1957, issue of the United States Law Week, and not yet officially reported. But all these cases are predicated on some proof of negligence and causal connection.
Judge Soper's comment in Atlantic Coast Line R. Co. v. Collins, 4 Cir., 235 F.2d 805, 807, certiorari denied 352 U.S. 942, 77 S. Ct. 265, 1 L. Ed. 2d 238, seems most pertinent to this case:
'In the last analysis the plaintiff's case rests upon the contention that negligence on the part of the railroad company must be inferred from the mere happening of the incident. He says in effect, that since it was so hard to lift the lever of the switch to the upright position that he hurt his back, the switch mechanism must have been defective, and the railroad company was negligent in furnishing it. But this simple statement leaves out of account other material features of the evidence on his behalf which must be taken into consideration. He also showed that the switch was operated many times each day, that he himself had operated it a dozen times on the night that he was hurt; and that neither he nor his companion, who had operated it on previous occasions and found it harder to use than some other switches, had ever complained of its condition to their superiors. This testimony taken in the light most favorable to the plaintiff may give rise to the speculation whether the injury was due to a defective switch of the railroad company or to the defective back of the man; but speculation is not enough. "The essential requirement is that mere speculation be not allowed to do duty for probative facts, after making due allowance for all reasonably possible inferences favoring the party whose case is attacked." Tennant v. Peoria & P.U. Ry. Co., 321 U.S. 29, 32, 64 S. Ct. 409, 411, 88 L. Ed. 520.'.
See also Brady v. Southern Pacific Railway Co., 320 U.S. 476, 64 S. Ct. 232, 88 L. Ed. 239, and Gill v. Pennsylvania Railroad Co., 3 Cir., 201 F.2d 718, certiorari denied 346 U.S. 816, 74 S. Ct. 27, 98 L. Ed. 343.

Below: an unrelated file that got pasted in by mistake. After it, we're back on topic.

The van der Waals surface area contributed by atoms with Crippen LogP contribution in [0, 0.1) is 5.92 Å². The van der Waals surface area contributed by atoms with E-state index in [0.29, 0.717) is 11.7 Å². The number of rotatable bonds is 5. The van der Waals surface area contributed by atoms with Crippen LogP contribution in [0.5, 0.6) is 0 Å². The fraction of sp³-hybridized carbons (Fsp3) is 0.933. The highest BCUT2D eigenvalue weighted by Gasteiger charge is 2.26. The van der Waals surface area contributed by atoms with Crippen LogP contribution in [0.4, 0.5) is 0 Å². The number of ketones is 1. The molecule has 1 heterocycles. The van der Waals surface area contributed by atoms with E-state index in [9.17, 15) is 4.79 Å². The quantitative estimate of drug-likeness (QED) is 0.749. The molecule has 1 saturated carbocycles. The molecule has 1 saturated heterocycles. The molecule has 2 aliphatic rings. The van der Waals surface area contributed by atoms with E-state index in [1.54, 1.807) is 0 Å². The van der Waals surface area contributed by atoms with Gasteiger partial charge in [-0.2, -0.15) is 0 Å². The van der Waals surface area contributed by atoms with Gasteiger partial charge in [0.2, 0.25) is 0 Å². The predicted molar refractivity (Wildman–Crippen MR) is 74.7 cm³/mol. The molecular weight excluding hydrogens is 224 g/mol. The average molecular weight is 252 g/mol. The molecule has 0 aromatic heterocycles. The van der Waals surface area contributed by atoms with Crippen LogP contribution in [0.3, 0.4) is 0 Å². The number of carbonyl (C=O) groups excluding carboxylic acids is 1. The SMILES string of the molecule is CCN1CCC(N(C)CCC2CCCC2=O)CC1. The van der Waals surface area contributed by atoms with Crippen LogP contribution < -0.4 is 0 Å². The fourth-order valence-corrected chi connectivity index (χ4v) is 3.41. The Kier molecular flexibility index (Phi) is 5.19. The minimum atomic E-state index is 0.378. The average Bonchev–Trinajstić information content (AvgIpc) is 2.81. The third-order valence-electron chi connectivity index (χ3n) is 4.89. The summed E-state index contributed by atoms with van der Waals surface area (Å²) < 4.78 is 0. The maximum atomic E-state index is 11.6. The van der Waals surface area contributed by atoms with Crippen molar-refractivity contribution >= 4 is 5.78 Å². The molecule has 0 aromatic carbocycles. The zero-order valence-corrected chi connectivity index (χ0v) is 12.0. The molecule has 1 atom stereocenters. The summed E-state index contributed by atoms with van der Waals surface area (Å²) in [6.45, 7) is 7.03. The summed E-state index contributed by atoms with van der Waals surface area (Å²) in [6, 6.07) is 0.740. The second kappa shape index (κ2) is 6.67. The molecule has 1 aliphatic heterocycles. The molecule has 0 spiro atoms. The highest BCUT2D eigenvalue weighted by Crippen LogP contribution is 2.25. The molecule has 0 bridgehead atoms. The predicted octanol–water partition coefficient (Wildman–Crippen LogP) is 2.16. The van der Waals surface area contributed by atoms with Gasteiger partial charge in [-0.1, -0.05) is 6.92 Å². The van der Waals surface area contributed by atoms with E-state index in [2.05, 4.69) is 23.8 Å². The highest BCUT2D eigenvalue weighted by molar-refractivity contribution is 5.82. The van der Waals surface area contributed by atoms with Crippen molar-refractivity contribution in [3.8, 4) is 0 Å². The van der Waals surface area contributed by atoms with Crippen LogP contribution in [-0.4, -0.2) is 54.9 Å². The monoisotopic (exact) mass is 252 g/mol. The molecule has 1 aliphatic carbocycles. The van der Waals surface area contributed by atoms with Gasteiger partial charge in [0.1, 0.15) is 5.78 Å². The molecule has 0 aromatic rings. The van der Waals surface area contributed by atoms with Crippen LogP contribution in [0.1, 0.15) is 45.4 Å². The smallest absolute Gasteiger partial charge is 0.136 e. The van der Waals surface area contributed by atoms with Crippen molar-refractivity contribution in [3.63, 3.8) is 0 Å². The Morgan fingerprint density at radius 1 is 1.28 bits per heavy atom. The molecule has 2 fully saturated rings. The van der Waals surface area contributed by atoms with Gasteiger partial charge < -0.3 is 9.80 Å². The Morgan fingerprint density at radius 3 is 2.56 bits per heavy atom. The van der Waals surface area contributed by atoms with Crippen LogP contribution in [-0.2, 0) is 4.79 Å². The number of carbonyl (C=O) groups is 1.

In the Gill case, Judge Kalodner, speaking for the court, said, 201 F.2d at pages 720-721:
'We have reviewed all of those cases, and in certain respects the law enunciated therein by the Supreme Court is a modification of common-law principles. Generally, the Supreme Court has shown a disposition to allow cases to go to the jury where, at common law, a verdict would have been directed for the defendant. But there are limitations. 'The Act does not make the employer the insurer of the safety of his employees while they are on duty. The basis of his liability is his negligence, not the fact that injuries occur. And that negligence must be 'in whole or in part' the cause of the injury.' Ellis v. Union Pacific Railroad Co., 1947, 329 U.S. 649, 653, 67 S. Ct. 598, 600, 91 L. Ed. 572. Tennant v. Peoria & Pekin Union Railway Co., 1944, 321 U.S. 29, 32, 64 S. Ct. 409, 88 L. Ed. 520; Wilkerson v. McCarthy, 1949, 336 U.S. 53, 69 S. Ct. 413, 93 L. Ed. 497; Reynolds v. Atlantic Coast Line, 1949, 336 U.S. 207, 69 S. Ct. 507, 93 L. Ed. 618; Lillie v. Thompson, 1947, 332 U.S. 459, 68 S. Ct. 140, 92 L. Ed. 73. As was said in Brady v. Southern Railway Co., 1943, 320 U.S. 476, 479, 480, 484, 64 S. Ct. 232, 234, 88 L. Ed. 239:
"The weight of the evidence under the * * * Act must be more than a scintilla before the case may be properly left to the discretion of * * * the jury. When the evidence is such that without weighing the credibility of the witnesses there can be but one reasonable conclusion as to the verdict, the court should determine the proceeding by non-suit, directed verdict or otherwise * * *. The rule as to when a directed verdict is proper * * * is applicable to questions of proximate cause."
It therefore follows from the foregoing that an order will be entered setting aside the verdict of the jury and the judgment entered thereon, and rendering judgment for the defendant.
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